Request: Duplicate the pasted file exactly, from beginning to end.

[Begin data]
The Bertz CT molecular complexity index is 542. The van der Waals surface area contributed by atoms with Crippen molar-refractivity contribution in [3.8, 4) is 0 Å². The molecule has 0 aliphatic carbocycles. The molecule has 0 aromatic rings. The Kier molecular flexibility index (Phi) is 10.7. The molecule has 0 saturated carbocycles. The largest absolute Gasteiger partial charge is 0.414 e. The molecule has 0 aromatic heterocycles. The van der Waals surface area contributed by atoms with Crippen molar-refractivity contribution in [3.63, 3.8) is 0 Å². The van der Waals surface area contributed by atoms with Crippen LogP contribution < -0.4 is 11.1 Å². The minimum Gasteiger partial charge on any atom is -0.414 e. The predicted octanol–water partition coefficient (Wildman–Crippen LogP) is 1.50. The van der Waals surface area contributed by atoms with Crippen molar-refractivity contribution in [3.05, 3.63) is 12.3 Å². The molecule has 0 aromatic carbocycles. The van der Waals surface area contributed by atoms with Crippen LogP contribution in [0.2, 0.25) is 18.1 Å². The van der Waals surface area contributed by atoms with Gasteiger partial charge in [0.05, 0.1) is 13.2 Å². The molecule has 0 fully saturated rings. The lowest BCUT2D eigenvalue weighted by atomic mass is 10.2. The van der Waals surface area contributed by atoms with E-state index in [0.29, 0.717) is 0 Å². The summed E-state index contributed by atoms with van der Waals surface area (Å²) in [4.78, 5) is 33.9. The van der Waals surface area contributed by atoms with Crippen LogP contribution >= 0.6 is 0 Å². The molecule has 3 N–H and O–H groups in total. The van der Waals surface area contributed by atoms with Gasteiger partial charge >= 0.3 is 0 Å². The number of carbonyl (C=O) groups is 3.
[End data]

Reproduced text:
The Bertz CT molecular complexity index is 542. The van der Waals surface area contributed by atoms with Crippen molar-refractivity contribution in [3.8, 4) is 0 Å². The molecule has 0 aliphatic carbocycles. The molecule has 0 aromatic rings. The Kier molecular flexibility index (Phi) is 10.7. The molecule has 0 saturated carbocycles. The largest absolute Gasteiger partial charge is 0.414 e. The molecule has 0 aromatic heterocycles. The van der Waals surface area contributed by atoms with Crippen molar-refractivity contribution in [3.63, 3.8) is 0 Å². The van der Waals surface area contributed by atoms with Crippen LogP contribution < -0.4 is 11.1 Å². The minimum Gasteiger partial charge on any atom is -0.414 e. The predicted octanol–water partition coefficient (Wildman–Crippen LogP) is 1.50. The van der Waals surface area contributed by atoms with Crippen molar-refractivity contribution in [3.05, 3.63) is 12.3 Å². The molecule has 0 aromatic carbocycles. The van der Waals surface area contributed by atoms with Crippen LogP contribution in [0.2, 0.25) is 18.1 Å². The van der Waals surface area contributed by atoms with Gasteiger partial charge in [0.05, 0.1) is 13.2 Å². The molecule has 0 fully saturated rings. The lowest BCUT2D eigenvalue weighted by atomic mass is 10.2. The van der Waals surface area contributed by atoms with E-state index in [0.29, 0.717) is 0 Å². The summed E-state index contributed by atoms with van der Waals surface area (Å²) in [4.78, 5) is 33.9. The van der Waals surface area contributed by atoms with Crippen LogP contribution >= 0.6 is 0 Å². The molecule has 3 N–H and O–H groups in total. The van der Waals surface area contributed by atoms with Gasteiger partial charge >= 0.3 is 0 Å². The number of carbonyl (C=O) groups is 3.